The idea of personalisation of products cropped up, but I am not sure this is necessarily positive – at least from the customers’ point of view. One of the reasons banks were created was the pooling of risk – I could lend money directly to an enterprise, but if I lend it to an intermediary – a bank – who lends to many enterprises, the risk of any one failing to repay my loan is greatly reduced. Excessive personalisation may reduce this – particularly with insurance products: if insurance companies personalise their products to a great degree, those who need insurance may become uninsurable, and those who don’t – well, they don’t need insurance!

This lead onto debate about mutuality. In the wake of the credit crunch and the “global financial crisis” (or GFC as it is known to its friends), mutuality seems to be making a comeback. Apparently, credit unions are more popular, and people feel safer with building societies than banks. This may just be anecdotal, but these institutions feel more local – more community-centric. Surprising since the community – all of in the UK – now own two banks and have a significant interest in others.

There was also a discussion about increased portability – being able to switch providers more easily. But should banks be concentrating on this rather than providing sufficiently good service that we don’t feel the need to move? It is said (though I can’t find any stats to support the assetion!) that we are more likely to get divorced than change our bank: maybe we just want banks to be more committed…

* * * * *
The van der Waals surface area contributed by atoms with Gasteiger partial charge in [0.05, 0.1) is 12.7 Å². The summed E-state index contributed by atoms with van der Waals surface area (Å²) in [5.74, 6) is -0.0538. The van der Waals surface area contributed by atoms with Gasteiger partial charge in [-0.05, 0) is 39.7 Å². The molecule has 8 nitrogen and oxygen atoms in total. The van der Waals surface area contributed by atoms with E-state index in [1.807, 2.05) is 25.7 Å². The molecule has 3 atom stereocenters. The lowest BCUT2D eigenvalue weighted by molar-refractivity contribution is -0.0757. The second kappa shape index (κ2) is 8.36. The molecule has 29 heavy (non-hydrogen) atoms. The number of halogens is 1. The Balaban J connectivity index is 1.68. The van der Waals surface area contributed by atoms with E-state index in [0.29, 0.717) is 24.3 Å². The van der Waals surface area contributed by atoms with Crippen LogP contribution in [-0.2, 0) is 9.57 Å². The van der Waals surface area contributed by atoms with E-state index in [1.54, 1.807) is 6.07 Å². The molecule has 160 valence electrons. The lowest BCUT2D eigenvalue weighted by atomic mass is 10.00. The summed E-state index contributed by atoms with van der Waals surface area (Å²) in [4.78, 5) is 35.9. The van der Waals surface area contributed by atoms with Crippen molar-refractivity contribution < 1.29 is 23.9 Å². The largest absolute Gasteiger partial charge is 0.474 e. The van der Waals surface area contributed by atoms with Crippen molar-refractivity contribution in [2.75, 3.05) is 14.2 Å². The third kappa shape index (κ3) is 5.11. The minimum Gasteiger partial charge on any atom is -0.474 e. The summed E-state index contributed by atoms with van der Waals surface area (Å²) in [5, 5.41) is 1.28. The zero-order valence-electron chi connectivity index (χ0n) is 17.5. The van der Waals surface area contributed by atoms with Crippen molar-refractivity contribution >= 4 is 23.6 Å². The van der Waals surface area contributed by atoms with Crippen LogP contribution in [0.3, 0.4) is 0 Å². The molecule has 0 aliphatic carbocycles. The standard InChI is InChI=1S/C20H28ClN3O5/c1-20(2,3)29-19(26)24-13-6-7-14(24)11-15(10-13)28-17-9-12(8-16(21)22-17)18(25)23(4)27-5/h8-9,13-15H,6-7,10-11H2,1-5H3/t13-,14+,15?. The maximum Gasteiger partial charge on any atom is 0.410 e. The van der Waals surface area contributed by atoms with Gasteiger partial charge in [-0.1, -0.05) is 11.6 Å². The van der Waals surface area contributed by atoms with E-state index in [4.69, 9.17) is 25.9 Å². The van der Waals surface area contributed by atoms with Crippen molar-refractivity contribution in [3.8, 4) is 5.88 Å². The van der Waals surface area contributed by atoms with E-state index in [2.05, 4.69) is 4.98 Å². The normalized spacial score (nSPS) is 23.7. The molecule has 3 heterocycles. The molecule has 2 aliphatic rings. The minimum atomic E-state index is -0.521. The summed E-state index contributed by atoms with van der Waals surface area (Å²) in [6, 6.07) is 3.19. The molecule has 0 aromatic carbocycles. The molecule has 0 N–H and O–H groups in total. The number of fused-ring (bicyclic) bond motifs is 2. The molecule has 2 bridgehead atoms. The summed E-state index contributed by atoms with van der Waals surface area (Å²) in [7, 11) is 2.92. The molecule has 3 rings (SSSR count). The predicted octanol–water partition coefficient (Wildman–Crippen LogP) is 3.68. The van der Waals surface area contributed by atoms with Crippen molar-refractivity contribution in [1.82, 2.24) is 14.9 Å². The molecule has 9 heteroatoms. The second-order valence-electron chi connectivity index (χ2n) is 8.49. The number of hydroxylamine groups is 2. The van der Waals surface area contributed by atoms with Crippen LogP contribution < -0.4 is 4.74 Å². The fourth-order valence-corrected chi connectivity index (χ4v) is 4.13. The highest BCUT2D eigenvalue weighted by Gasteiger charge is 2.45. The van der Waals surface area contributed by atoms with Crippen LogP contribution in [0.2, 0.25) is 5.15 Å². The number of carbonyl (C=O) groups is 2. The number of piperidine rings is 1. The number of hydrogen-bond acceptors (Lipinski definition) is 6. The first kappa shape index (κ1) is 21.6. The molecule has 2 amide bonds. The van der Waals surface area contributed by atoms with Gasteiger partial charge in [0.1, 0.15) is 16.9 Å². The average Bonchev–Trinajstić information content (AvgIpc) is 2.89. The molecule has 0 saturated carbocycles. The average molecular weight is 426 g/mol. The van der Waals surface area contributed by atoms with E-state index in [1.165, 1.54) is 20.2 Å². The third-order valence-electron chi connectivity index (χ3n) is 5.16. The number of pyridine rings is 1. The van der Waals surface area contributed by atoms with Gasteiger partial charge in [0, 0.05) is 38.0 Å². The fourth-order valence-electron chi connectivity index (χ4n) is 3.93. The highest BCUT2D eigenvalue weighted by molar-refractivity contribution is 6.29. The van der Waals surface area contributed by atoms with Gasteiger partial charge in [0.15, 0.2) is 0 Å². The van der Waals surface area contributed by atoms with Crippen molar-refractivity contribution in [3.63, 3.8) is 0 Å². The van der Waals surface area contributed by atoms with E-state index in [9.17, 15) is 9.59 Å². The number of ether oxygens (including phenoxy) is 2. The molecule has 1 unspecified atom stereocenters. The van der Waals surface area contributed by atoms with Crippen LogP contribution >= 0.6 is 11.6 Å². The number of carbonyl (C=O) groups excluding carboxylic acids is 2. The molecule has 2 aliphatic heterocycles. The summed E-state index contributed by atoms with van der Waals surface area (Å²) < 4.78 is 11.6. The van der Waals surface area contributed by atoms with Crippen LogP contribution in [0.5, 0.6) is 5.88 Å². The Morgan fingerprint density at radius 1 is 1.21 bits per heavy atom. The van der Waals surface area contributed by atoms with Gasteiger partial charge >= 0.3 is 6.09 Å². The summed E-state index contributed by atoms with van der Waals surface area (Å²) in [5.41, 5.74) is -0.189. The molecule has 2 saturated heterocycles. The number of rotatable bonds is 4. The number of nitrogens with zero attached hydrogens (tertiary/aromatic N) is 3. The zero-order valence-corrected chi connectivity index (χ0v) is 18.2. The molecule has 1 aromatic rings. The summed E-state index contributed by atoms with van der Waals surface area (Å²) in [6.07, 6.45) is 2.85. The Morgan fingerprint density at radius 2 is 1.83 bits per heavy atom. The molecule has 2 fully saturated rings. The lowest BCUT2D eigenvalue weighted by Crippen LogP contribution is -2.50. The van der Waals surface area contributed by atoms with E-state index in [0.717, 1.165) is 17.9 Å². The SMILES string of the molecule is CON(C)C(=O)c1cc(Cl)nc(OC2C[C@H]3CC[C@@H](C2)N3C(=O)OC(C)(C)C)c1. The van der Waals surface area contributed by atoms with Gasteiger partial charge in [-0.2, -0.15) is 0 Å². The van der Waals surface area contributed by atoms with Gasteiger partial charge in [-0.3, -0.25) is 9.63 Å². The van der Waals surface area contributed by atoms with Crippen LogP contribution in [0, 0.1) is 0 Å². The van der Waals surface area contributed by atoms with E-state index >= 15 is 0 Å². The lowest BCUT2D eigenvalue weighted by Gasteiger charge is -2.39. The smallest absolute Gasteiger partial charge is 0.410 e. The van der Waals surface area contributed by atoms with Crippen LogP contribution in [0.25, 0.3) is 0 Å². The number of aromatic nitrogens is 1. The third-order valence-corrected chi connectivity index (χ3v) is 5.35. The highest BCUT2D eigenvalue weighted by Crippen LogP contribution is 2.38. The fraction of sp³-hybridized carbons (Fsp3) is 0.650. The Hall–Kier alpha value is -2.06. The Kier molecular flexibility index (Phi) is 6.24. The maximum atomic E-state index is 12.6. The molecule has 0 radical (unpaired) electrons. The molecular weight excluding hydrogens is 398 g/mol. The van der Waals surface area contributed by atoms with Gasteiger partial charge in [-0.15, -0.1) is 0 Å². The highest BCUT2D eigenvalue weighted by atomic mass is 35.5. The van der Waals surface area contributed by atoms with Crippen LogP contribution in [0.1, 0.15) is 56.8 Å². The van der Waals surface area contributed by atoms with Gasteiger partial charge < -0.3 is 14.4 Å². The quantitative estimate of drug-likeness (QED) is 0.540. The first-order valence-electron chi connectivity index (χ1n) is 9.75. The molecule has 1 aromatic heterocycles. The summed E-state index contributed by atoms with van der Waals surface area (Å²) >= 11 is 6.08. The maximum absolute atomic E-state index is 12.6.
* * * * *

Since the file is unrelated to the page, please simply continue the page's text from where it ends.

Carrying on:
The final session I sat in on was perhaps the most creative: the group was asked to create a narrative for the future of finance – to pitch the movie “Banking 2.0”, if you like. At least, that was how we interpreted the task. The blind leading the visually impaired, we probably came up with as many narratives as there were contributors, despite some sterling facilitation. We tried to come up with a scenario in which banking was re-invented after a future financial crash: what would it look like?

Some envisaged mobile phone companies stepping into the breach left by the collapse of banking – they’d facilitate the transfers of cash between consenting handsets. Others saw bartering as an option. My take was much more apocalyptic, I’m afraid: in the wake of a catastrophic banking collapse – not just Lehman going, but the whole lot – I’m afraid I just saw a disaster movie. Phone companies wouldn’t provide credit, since they’d have no trust in us to pay (and vice versa) – indeed, they’d cancel our accounts when we couldn’t pay. With all our money tied up in failing banks, we couldn’t even buy energy to keep our phones charged. And with the financial system in meltdown, the oil-rich nations wouldn’t sell us the fossil fuel we need to keep the power stations running, so they’d be no electricity anyway.

What interests me is that it wasn’t a phone company which has innovated a banking app, but a bank. There may yet be life in these seemingly moribund institutions… (Though perhaps we should have conceived the movie as a zombie epic, the banks refusing to die…! And Umair Haque has written about the zombie economy.)

[Aden Davies has posted about his views of BarCampBank London 5, including information on some of the more technical aspects discussed.]